Materials analysis and selection is increasingly important for companies to control a product design’s environmental impact, both to respond to customer demand and to comply with regulation. For example, the U.S. Federal Trade Commission is in the process of updating its “Green Guides,” requiring manufacturers that claim their products are made with renewable materials to say how much of the product is manufactured with those materials, what those materials are, how they are sourced and why they are considered renewable.

In Europe, the European Union’s recent Eco-design of Energy-Related Products Directive requires companies to use best practice in design for the environment to minimize the environmental impact of energy using products and energy related products. “The market must consider sustainability for myriad reasons,” said Dr. David Cebon, Managing Director at Granta Design. “Granta is a leading innovator in data and tools for practical eco design. By partnering with Autodesk, with their breadth of industry-leading manufacturing solutions, we hope to make it easy for companies to adopt sustainable design practices into their processes.”

 

San Joaquin Grows in Green Jobs

Study: San Joaquin Valley grows in green jobs PDF Print E-mail
WRITTEN BY BUSINESS JOURNAL STAFF
FRIDAY, 15 OCTOBER 2010 12:18
Solar installersRenewable energy projects and California’s high-speed rail system could bring more than 100,000 jobs to the San Joaquin Valley, according to a recent study.Commissioned by the California Business Alliance for a Green Economy, “The Economic Opportunity from Clean Energy Jobs in California’s San Joaquin Valley,” details biomass, hydrogen, solar, and wind projects that are currently in development or pending approval are likely to generate between 68,366 and 79,512 construction jobs in the San Joaquin Valley.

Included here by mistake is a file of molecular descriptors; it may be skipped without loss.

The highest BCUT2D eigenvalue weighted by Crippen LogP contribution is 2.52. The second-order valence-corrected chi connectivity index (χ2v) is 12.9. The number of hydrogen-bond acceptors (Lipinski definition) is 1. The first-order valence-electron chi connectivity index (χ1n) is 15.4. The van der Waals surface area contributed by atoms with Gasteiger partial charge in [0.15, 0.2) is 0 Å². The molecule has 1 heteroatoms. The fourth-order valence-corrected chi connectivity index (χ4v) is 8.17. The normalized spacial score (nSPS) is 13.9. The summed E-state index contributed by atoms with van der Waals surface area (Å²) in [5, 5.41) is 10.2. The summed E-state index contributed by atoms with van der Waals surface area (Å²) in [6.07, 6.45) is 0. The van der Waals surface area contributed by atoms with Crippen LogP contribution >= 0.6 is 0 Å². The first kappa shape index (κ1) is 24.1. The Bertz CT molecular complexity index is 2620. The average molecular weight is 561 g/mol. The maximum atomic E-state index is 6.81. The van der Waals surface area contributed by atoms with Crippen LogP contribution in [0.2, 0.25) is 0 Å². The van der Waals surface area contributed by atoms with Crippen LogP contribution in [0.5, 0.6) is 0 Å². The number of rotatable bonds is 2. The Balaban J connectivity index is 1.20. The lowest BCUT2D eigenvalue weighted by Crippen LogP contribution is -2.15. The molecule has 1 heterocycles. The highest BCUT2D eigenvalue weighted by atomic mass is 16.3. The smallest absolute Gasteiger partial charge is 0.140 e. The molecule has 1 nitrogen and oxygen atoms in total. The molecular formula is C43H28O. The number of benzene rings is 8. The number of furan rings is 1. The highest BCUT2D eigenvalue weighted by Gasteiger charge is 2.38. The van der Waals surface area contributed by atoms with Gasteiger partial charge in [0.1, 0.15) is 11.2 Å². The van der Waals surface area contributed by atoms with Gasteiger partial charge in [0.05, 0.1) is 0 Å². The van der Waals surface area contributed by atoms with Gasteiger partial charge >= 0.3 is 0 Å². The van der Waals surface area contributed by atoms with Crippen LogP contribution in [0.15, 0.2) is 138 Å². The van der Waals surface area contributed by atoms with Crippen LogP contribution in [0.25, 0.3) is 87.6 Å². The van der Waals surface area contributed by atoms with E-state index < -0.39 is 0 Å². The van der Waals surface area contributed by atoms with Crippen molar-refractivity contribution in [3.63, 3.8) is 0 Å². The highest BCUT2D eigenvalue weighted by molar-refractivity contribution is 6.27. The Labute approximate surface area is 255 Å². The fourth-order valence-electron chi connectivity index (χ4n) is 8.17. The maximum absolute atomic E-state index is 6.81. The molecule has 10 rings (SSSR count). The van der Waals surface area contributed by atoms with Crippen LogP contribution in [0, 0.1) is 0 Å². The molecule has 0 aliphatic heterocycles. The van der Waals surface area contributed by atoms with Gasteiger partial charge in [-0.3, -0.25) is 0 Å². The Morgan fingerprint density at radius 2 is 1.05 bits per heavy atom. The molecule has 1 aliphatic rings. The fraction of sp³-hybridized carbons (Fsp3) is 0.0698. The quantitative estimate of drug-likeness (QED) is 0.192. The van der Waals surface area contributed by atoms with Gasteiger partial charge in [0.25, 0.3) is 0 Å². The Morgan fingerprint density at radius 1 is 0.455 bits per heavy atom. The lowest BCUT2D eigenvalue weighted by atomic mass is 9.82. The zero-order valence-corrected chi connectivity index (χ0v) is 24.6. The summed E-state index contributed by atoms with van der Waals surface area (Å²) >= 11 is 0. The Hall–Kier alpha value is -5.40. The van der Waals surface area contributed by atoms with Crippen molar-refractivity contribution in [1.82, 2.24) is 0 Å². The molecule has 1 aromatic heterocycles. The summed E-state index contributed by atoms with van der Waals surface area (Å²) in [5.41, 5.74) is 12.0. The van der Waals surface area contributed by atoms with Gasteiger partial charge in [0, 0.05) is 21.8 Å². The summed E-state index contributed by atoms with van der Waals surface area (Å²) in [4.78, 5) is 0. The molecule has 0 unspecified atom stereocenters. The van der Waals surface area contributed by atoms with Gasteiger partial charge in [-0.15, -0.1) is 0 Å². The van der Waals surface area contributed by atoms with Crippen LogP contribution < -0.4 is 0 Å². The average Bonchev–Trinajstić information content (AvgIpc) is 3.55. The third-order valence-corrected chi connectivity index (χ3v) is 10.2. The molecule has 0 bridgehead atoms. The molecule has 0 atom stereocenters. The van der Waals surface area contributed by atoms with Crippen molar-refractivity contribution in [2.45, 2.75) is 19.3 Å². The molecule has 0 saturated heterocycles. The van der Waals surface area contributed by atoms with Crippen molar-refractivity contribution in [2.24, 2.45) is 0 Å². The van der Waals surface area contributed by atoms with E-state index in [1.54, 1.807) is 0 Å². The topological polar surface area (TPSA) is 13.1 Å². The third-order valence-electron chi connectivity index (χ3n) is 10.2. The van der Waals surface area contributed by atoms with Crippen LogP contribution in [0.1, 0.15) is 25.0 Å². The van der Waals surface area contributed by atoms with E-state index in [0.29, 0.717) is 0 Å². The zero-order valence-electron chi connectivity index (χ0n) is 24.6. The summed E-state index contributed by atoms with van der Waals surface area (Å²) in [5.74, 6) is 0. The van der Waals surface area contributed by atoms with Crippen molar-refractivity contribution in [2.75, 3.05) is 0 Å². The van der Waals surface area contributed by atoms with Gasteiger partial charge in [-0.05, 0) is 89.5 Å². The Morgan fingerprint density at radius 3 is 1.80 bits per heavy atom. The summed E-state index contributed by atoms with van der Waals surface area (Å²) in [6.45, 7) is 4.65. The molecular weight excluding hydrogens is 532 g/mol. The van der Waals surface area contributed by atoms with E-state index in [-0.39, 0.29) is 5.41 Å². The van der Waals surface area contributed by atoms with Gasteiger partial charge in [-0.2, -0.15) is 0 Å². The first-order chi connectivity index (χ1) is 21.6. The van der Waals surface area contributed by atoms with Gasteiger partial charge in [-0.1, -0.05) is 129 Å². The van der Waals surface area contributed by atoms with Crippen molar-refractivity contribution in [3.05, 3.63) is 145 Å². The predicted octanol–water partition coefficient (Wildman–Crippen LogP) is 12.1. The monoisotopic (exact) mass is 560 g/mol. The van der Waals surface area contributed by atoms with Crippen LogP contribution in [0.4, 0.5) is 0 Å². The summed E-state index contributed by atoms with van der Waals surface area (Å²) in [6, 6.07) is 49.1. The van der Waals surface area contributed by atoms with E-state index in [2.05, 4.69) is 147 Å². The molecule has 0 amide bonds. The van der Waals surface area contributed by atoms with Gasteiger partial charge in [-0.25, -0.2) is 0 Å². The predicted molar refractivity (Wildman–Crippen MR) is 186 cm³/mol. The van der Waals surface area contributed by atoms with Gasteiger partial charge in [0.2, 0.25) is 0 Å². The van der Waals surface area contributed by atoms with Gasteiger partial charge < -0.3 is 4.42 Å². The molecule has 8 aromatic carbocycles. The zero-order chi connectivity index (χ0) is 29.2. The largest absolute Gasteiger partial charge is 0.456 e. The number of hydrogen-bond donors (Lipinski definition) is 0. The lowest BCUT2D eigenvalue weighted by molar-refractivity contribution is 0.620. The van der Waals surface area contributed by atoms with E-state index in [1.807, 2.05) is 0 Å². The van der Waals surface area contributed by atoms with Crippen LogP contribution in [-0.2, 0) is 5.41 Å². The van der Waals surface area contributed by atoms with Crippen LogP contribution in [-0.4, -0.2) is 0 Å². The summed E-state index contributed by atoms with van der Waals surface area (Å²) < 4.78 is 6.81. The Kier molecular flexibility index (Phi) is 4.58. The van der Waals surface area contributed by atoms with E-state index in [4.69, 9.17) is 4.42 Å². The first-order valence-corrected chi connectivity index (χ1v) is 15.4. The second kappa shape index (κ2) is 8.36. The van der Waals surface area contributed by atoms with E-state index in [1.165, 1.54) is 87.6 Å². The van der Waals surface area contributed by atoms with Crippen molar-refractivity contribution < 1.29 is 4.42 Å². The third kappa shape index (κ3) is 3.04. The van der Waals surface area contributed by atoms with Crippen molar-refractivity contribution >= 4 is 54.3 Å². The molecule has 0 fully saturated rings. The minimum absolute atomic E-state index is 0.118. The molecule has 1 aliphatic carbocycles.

Meanwhile, the 800-mile high-speed train system linking Central and Southern California should yield 24,000 jobs in the region by the time it’s complete. Up to 1,500 jobs would be created from the network’s heavy maintenance facility alone.

The San Joaquin Valley, hit hard by job losses in the current recession, has actually made significant strides in the area of clean energy and other green industry activity, according to the study. While statewide employment in the core green economy grew from 117,000 to 159,000 from
1995 to 2008, (36%), green jobs in the Valley increased by 48 percent over the same period.

There are currently 9,000 green jobs in the region while 6.5% of electricity is produced in the Valley in contribution to state’s Renewables Portfolio Standard (RPS) Projects, a regulation compelling energy producers to increase their renewable energy supply 33% by 2020.

The study, authored by Dr. Shawn Kantor, professor and County Bank Endowed Chair in Economics at the University of California, Merced, states that the San Joaquin Valley is expected to produce 10% of California’s renewable energy within the next ten years.